Study adds to evidence of direct link between challenging behaviour and staff burnout

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Challenging behaviour in people with learning disabilities often puts the safety of the person or others around them in jeopardy and can have an impact on the person’s quality of life.

The authors of this study set out to explore the relationship between the way in which staff perceive challenging behaviour and staff burnout. They point out that whilst some evidence exists of this relationship, a number of variables may act as mediators.

The researchers asked 78 staff in services for people with learning disabilities and challenging behaviour to complete questionnaires which included measures of burnout, challenging behaviour and perceptions about such behaviour.

The questions explored beliefs about the timeline of behaviour, perceptions of whether staff had control over the behaviour, beliefs about clients’ ability to control behaviour and staff’s negative emotional responses.

They found positive correlations between challenging behaviour and burnout, challenging behaviour and cognitive variables, and cognitive variables and burnout. The analysis of the results showed negative emotions did in fact mediate the relationship between challenging behaviour and burnout.

The authors conclude that their findings add to the body of evidence suggesting a direct relationship between challenging behaviour and burnout in staff and that this is mediated by negative emotion: the fear of potential assault.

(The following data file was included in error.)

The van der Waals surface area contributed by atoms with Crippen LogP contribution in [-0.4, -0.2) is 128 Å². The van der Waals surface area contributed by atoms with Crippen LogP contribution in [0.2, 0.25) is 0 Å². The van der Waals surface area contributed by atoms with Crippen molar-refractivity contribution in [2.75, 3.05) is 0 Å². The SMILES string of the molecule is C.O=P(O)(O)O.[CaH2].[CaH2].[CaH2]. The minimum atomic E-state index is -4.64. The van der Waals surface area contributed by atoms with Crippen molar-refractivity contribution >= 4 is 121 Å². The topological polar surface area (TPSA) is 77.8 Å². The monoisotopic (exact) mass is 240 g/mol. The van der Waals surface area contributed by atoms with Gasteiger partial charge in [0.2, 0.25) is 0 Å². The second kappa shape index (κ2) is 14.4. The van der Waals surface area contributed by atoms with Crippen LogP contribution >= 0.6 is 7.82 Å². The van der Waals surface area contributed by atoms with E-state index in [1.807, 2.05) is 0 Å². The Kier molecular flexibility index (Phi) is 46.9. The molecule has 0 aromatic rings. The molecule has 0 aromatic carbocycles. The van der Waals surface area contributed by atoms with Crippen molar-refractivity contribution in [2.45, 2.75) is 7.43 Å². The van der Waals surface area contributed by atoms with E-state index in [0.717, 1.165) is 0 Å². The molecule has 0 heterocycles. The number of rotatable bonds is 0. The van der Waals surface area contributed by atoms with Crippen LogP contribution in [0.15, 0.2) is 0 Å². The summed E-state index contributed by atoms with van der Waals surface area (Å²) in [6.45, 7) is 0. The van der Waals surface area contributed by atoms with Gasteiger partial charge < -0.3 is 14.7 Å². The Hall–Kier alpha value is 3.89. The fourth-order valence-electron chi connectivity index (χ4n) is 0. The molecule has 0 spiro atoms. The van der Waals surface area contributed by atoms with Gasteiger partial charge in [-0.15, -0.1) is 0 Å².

The relationship between challenging behaviour, burnout and cognitive variables in staff working with people who have intellectual disabilities, Mills, S. and Rose, J in Journal of Intellectual Disability Research, 55: 844–857

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John Northfield

After qualifying as a social worker, John worked in community learning disability teams before getting involved in a number of long-stay hospital closure programmes, working to develop individual plans for people moving into their own homes. He worked for BILD, helping to develop the Quality Network and was editorial lead for the NHS electronic library learning disabilities specialist collection. This led him to found the Learning Disabilities Elf site with Andre Tomlin as a way of making the evidence accessible to practitioners in health and social care. Most recently he has worked as part of Mencap's national quality team and also been involved in a number of national website developments, including the General Medical Council's learning disabilities site.

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